UK tax risks blowing green energy off target

  • Massive US subsidies could lure away investors
  • Developers say they may have to stop renewable projects
  • Oil and gas developers are also demanding tax cuts

LONDON, March 13 (Reuters) – A cap on revenue and the lack of the kind of incentives offered to oil explorers are blocking the development of renewable energy in Britain, say industry officials who are pushing for changes ahead of this week’s budget .

The British government has set targets for large increases in wind generation, for example, as it seeks to reach a goal of net zero emissions by 2050 and to become more independent of imported energy after the supply disruption caused by Russia’s invasion of Ukraine.

Representatives of the renewable energy sector say those targets could be missed without policy changes, especially as other countries do more to attract investment in green power.

Among the most contentious issues is the UK’s Electricity Generator Levy (EGL), which the government implemented from the beginning of this year to combat high energy prices and which the industry says is a “de facto windfall tax”.

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Rod Wood, chief executive of wind energy developer Community Wind Power, is among those seeking changes to EGL in the UK’s March 15 budget.

“The (EGL) tax will kibosh the sustainability targets the UK has set,” he said.

Specifically, he wants it to include an investment allowance like the one oil and gas companies receive under their equivalent Energy Profits Levy (EPL).

The EPL includes an investment incentive that means oil and gas companies can offset £91.40 from their tax bill for every £100 spent on new production.

The UK government’s targets include increasing offshore wind capacity to 50 gigawatts (GW) from around 14 GW now.

Wood said without tax changes his company would be forced to halt development of three Scottish onshore projects totaling 1.2GW, which by 2025 could generate enough power to power more than a million homes.

“When you look at how much costs have risen in the UK compared to stimulus packages offered in the US, it’s not hard to see that someone who can will want to move business there,” he said.

Last year, US President Joe Biden’s administration signed the Inflation Reduction Act, which provides a $370 billion clean tech support package.


Other developers say the combination of taxes, high energy prices, supply chain bottlenecks, inflation and rising interest rates means their projects are at risk.

Denmark’s Ørsted said last week that its Hornsea 3 project in the North Sea, which at around 3GW would be the world’s largest wind farm when built, could be put on hold unless it gets support such as tax breaks because costs have risen.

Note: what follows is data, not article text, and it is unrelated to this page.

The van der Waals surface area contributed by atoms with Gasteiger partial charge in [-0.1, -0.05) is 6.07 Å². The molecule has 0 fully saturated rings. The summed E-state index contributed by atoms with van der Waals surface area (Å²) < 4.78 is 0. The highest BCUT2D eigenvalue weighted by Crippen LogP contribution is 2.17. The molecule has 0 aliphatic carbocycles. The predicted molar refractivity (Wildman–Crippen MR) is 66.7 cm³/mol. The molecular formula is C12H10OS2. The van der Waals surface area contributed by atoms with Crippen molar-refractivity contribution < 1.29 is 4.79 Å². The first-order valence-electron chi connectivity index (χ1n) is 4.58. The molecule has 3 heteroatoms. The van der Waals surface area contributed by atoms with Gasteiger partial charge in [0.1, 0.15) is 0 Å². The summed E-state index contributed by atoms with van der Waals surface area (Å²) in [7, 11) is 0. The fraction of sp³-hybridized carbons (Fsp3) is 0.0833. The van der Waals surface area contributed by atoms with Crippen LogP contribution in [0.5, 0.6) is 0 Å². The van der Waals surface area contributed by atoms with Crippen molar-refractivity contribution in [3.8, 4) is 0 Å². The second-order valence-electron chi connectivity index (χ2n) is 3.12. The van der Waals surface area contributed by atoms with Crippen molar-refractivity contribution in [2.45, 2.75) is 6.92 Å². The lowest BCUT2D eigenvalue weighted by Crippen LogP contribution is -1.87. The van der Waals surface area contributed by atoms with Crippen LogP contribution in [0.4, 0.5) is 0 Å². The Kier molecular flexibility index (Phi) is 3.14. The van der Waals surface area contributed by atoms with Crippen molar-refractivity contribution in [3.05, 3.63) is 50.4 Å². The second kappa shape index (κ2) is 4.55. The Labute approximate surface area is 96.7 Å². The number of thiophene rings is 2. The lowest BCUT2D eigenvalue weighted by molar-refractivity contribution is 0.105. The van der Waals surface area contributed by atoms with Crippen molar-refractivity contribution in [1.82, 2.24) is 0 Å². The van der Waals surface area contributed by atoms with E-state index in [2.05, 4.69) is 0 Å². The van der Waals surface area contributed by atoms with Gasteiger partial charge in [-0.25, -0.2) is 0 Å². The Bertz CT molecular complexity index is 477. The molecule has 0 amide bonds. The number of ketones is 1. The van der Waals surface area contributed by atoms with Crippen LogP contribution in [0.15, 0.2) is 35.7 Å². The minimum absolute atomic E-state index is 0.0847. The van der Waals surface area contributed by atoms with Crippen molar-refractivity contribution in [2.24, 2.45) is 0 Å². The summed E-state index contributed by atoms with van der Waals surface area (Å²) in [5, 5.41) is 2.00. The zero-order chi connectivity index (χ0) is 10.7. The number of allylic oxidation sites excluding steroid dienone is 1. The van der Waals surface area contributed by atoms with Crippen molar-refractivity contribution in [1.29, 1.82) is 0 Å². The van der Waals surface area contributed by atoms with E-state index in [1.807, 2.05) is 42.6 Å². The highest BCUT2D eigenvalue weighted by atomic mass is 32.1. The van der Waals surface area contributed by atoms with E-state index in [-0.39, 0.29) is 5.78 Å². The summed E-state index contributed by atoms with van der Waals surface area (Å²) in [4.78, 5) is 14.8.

Another major project is the Vattenfall Group’s Norfolk Offshore Wind Zone.

Rob Anderson, its project director, said the UK government “must show its support for the sector in next week’s Budget through capital grants”.

Under the EGL, a 45% levy on low-carbon power generators applies to income from electricity generation at a total cost of more than £75 ($89) per megawatt hour (MWh).

With wholesale electricity prices around £120/MWh, the level at which the tax kicks in is too low, Wood said, citing more generous charges in Europe.

The European Commission has set a revenue cap for power companies, requiring them to hand over to national governments excess revenue they get for selling their non-gas-produced power above 180 euros ($190)/MWh.


Oil and gas producers, who have been subject to a windfall tax since May 2022, also want change.

They say the Energy Profit Levy (EPL) windfall tax, which last year raised the tax rate to 75%, one of the highest in the world, is reducing manufacturers’ access to finance.

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Renewable energy developers say the oil and gas sector has benefited from tax breaks for years, while green groups say the sector should no longer be given any incentives given the need to phase out fossil fuels.

The UK fossil fuel industry says investment is still needed in the aging North Sea basin, and home-grown fuel is far less polluting than importing oil and gas from faraway places where supplies can be more easily disrupted.

It also says that higher tax rates should only come into effect when profits are derived from prices above a yet-to-be-agreed price floor based on a historical average, rather than all profits regardless of price, as is currently the case.

The industry also wants the levy to apply to realized prices, which include hedging results, rather than broader market prices.

Many oil and gas producers hedge large chunks of their production to meet lenders’ demands, meaning their exposure to changes in market prices is limited.

Chancellor of the Exchequer Jeremy Hunt rejected calls from the oil and gas industry to change the windfall tax at a meeting in December.

Additional meetings, including in late February with Treasury officials, have taken place, but no change was expected from the March 15 budget, said two industry sources, who declined to be named.

Meanwhile, Britain’s biggest oil and gas producer Harbor has announced job cuts and rejected the latest round of licences. TotalEnergies ( TTEF.PA ) cut its UK investment program by a quarter.

($1 = 0.8395 pounds)

($1 = 0.9459 euros)

Reporting by Susanna Twidale, additional reporting by Shadia Nasralla; editing by Barbara Lewis

Our standards: Thomson Reuters Trust Principles.

Shadia Nasrallah

Thomson Reuters

Writes about the intersection between companies’ oil and climate policy. Has reported on politics, economics, migration, nuclear diplomacy and business from Cairo, Vienna and elsewhere.

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